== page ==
Metaprogramming in Erlang
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README.md

Merl - Metaprograming in Erlang

NOTE: as of Erlang/OTP 18.0, Merl is included in the syntax_tools application! This repository remains here for use by those unable to upgrade to version 18.0 or later.

Merl is a more user friendly interface to the erl_syntax module in the standard library syntax_tools application, making it easy both to build new ASTs (abstract syntax trees) from scratch and to match and decompose existing ASTs.

To enable the full power of Merl, your module needs to include the Merl header file:

-include_lib("merl/include/merl.hrl").

Then, you can use ?Q(Text) macros in your code to create ASTs or match on existing ASTs. For example:

Tuple = ?Q("{foo, 42}"),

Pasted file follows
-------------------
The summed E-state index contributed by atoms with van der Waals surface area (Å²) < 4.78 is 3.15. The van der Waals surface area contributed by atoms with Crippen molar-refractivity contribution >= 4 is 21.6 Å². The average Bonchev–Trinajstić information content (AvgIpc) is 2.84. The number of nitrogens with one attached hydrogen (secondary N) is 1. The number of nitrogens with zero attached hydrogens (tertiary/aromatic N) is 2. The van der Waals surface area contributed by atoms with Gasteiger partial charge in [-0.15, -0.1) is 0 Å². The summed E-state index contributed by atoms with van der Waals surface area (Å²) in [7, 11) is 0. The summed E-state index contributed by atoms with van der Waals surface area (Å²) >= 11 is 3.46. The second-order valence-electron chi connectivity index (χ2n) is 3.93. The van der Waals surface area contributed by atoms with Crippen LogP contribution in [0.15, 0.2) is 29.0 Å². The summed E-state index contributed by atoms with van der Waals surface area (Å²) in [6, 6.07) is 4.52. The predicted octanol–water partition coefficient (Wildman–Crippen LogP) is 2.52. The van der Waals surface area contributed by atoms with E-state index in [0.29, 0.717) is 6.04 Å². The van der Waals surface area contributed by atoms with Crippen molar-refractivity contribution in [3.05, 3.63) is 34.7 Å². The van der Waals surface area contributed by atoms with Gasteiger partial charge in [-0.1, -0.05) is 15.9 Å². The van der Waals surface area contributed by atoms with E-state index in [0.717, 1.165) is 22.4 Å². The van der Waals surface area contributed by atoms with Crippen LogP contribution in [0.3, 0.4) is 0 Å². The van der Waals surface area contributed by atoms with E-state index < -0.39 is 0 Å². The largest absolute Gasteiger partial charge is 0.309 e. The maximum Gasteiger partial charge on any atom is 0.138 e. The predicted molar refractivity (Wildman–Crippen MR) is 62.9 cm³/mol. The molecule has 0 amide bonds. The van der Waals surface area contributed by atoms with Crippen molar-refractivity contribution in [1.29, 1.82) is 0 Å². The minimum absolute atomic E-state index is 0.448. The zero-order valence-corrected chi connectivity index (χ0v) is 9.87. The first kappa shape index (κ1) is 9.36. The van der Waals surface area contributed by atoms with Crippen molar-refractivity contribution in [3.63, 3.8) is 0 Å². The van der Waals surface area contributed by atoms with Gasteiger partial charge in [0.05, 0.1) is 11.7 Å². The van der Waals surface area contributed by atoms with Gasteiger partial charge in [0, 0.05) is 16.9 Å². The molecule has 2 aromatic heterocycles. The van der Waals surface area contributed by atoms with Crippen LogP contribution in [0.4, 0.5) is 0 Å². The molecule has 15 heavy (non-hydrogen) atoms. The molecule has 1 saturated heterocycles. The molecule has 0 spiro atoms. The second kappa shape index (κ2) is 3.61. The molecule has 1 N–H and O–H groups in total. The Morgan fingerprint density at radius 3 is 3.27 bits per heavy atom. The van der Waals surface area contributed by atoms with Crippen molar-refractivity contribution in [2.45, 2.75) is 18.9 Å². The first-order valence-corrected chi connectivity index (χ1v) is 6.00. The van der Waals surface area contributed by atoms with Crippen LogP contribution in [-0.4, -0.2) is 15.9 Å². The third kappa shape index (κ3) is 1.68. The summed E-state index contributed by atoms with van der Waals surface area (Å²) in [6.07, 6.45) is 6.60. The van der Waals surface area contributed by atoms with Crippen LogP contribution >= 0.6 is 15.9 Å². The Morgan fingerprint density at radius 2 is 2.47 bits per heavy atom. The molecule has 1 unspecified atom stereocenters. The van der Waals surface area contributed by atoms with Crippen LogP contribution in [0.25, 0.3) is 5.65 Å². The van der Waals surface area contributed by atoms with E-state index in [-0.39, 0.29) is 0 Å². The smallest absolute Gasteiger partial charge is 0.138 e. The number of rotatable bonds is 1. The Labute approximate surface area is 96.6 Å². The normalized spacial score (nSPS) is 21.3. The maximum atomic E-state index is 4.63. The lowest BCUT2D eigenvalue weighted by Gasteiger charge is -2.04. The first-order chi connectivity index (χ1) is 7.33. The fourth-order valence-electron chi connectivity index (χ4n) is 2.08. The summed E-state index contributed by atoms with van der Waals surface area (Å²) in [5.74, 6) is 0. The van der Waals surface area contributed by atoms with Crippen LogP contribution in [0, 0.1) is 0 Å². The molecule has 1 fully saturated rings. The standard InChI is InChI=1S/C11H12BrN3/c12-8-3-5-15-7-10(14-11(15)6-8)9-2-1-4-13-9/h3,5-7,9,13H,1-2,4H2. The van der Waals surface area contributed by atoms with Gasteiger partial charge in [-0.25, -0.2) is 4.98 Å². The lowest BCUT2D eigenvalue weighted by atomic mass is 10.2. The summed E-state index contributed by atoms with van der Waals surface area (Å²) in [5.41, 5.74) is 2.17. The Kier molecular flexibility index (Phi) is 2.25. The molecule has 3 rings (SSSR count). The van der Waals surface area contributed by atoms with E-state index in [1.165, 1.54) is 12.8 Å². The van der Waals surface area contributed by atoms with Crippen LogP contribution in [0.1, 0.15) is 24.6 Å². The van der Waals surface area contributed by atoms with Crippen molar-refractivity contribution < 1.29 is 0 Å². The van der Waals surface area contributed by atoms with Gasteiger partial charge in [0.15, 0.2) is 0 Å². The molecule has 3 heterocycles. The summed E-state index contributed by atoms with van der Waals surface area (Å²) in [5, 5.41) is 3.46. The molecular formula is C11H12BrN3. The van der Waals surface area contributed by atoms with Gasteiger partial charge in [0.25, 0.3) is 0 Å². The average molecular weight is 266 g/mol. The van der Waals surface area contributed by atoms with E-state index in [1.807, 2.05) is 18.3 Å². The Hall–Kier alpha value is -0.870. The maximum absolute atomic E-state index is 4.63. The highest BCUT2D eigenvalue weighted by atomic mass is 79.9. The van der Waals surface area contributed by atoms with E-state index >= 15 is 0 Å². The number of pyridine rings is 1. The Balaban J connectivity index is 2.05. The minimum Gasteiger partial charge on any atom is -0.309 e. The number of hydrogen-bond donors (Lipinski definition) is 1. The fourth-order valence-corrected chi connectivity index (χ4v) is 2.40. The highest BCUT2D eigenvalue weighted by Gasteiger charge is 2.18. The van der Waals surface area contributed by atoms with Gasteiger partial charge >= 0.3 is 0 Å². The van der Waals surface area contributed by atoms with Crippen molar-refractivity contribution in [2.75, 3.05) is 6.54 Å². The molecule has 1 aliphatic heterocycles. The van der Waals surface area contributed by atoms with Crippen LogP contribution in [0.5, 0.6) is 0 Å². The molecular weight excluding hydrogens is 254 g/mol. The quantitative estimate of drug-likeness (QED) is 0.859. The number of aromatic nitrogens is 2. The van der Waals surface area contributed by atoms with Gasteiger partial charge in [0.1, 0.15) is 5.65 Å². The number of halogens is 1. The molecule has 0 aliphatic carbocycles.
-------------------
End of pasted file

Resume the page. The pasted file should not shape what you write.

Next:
?Q("{foo, _@Number}") = Tuple,
Call = ?Q("foo:bar(_@Number)")

Calling merl:print(Call) will then print the following code:

foo:bar(42)

The ?Q macros turn the quoted code fragments into ASTs, and lifts metavariables such as _@Tuple and _@Number to the level of your Erlang code, so you can use the corresponding Erlang variables Tuple and Number directly. This is the most straightforward way to use Merl, and in many cases it's all you need.

You can even write case switches using ?Q macros as patterns. For example:

case AST of
    ?Q("{foo, _@Foo}") -> handle(Foo);
    ?Q("{bar, _@Bar}") when erl_syntax:is_integer(Bar) -> handle(Bar);
    _ -> handle_default()
end

For the full documentation, run make docs and open doc/index.html in a browser. For a quick look at the user guide without generating the HTML docs, see the file doc/overview.edoc.